issues in some fields (e.g. insurance, registration or licence requirements).
5. 239 responses were received from a variety of organisations and individuals as
Members of the Public who do not 42
use mobility vehicles
Members of the Public who use 34
Small or Medium Enterprises (up to 14
Large Companies 8
Representative Organizations 42
Interest Groups 16
Local Government 21
Central Government 1
Section A - Legal Classification of Mobility Vehicles
6. This section considered the terminology and classification of wheelchairs and
mobility scooters as used on the highway. The following table shows that, looking
at raw tick-box data, 81% supported changing the term “invalid carriage”, 54%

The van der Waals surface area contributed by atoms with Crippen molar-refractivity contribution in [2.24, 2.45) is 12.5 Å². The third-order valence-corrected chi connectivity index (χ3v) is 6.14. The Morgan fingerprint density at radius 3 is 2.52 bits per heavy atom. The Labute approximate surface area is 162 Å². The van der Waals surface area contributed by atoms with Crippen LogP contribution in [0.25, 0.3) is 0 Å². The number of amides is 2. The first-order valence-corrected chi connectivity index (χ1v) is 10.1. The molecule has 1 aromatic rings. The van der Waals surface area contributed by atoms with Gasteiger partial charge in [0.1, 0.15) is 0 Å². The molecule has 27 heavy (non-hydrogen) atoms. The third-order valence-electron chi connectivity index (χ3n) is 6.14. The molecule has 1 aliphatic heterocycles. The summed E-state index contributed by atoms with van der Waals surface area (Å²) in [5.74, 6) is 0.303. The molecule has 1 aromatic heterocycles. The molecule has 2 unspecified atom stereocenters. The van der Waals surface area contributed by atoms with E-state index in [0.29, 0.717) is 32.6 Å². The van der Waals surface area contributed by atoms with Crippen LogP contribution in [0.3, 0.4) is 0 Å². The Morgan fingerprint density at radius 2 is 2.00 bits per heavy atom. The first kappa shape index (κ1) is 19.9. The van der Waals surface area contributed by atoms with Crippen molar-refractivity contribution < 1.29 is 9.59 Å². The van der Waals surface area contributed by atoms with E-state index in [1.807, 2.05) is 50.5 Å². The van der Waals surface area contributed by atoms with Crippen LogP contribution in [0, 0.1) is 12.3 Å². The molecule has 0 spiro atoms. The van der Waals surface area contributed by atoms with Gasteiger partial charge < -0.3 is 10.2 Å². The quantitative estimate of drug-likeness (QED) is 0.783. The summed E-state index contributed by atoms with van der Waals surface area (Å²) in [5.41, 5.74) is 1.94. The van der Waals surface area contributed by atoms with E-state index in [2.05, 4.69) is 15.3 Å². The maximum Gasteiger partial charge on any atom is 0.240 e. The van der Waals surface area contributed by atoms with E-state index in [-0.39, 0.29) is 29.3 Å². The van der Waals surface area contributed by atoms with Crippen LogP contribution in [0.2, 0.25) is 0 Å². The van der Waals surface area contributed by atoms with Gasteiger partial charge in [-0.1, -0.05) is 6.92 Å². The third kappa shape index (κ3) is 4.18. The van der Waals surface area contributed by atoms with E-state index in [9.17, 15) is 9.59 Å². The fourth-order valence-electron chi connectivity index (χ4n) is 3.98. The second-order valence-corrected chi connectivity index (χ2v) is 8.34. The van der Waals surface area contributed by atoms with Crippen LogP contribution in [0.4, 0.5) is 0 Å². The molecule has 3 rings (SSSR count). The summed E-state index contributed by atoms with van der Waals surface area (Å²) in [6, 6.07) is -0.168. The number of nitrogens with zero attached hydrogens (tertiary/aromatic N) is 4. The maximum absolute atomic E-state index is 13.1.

supported changing the classification, and 66% supported differentiating between
powered wheelchairs and mobility scooters in law.
Question Yes No
Should the term ‘invalid carriage’ be replaced? 193 11
Should the terms ‘Class 2’ and ‘Class 3’ be 130 70
replaced by more descriptive terms?
Should a distinction be made between wheelchairs 158 40
7. A variety of alternatives to the term ‘invalid carriage’ were given with ‘mobility
vehicle’ or a slight variation of that term being the most supported. There was also
a suggestion that the terminology be linked with the ISO 9999 standard – assistive
products for persons with disability. This standard uses the terms powered
wheelchair and manual wheelchair and mobility scooters are incorporated within
the term powered wheelchair.
8. As regards vehicle classification, the main comment was that whatever